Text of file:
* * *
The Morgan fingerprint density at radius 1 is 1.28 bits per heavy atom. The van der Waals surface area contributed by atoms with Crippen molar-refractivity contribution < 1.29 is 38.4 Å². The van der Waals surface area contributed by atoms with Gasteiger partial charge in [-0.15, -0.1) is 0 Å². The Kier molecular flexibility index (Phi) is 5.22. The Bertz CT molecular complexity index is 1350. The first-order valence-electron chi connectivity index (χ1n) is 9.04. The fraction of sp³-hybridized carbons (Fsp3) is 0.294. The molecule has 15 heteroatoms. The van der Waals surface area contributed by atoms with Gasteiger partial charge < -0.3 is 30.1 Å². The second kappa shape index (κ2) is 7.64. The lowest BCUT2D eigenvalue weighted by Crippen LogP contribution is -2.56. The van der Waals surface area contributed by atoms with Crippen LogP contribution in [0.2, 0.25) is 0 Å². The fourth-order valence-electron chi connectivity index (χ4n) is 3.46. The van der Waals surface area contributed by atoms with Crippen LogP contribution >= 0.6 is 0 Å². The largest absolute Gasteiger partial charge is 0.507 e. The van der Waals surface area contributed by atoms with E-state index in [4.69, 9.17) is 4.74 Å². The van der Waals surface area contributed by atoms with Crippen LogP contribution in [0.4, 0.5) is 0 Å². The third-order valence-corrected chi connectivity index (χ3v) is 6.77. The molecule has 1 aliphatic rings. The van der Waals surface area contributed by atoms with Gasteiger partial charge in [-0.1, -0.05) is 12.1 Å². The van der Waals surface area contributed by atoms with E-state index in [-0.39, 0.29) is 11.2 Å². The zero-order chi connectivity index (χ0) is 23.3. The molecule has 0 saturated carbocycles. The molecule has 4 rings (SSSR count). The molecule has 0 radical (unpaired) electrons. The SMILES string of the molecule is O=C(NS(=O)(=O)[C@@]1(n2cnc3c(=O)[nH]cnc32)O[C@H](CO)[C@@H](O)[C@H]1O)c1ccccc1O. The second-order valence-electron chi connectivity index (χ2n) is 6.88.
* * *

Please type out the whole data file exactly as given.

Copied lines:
The Morgan fingerprint density at radius 1 is 1.28 bits per heavy atom. The van der Waals surface area contributed by atoms with Crippen molar-refractivity contribution < 1.29 is 38.4 Å². The van der Waals surface area contributed by atoms with Gasteiger partial charge in [-0.15, -0.1) is 0 Å². The Kier molecular flexibility index (Phi) is 5.22. The Bertz CT molecular complexity index is 1350. The first-order valence-electron chi connectivity index (χ1n) is 9.04. The fraction of sp³-hybridized carbons (Fsp3) is 0.294. The molecule has 15 heteroatoms. The van der Waals surface area contributed by atoms with Gasteiger partial charge < -0.3 is 30.1 Å². The second kappa shape index (κ2) is 7.64. The lowest BCUT2D eigenvalue weighted by Crippen LogP contribution is -2.56. The van der Waals surface area contributed by atoms with Crippen LogP contribution in [0.2, 0.25) is 0 Å². The fourth-order valence-electron chi connectivity index (χ4n) is 3.46. The van der Waals surface area contributed by atoms with Crippen LogP contribution >= 0.6 is 0 Å². The largest absolute Gasteiger partial charge is 0.507 e. The van der Waals surface area contributed by atoms with E-state index in [4.69, 9.17) is 4.74 Å². The van der Waals surface area contributed by atoms with Crippen LogP contribution in [0.4, 0.5) is 0 Å². The third-order valence-corrected chi connectivity index (χ3v) is 6.77. The molecule has 1 aliphatic rings. The van der Waals surface area contributed by atoms with Gasteiger partial charge in [-0.1, -0.05) is 12.1 Å². The van der Waals surface area contributed by atoms with E-state index in [-0.39, 0.29) is 11.2 Å². The zero-order chi connectivity index (χ0) is 23.3. The molecule has 0 saturated carbocycles. The molecule has 4 rings (SSSR count). The molecule has 0 radical (unpaired) electrons. The SMILES string of the molecule is O=C(NS(=O)(=O)[C@@]1(n2cnc3c(=O)[nH]cnc32)O[C@H](CO)[C@@H](O)[C@H]1O)c1ccccc1O. The second-order valence-electron chi connectivity index (χ2n) is 6.88.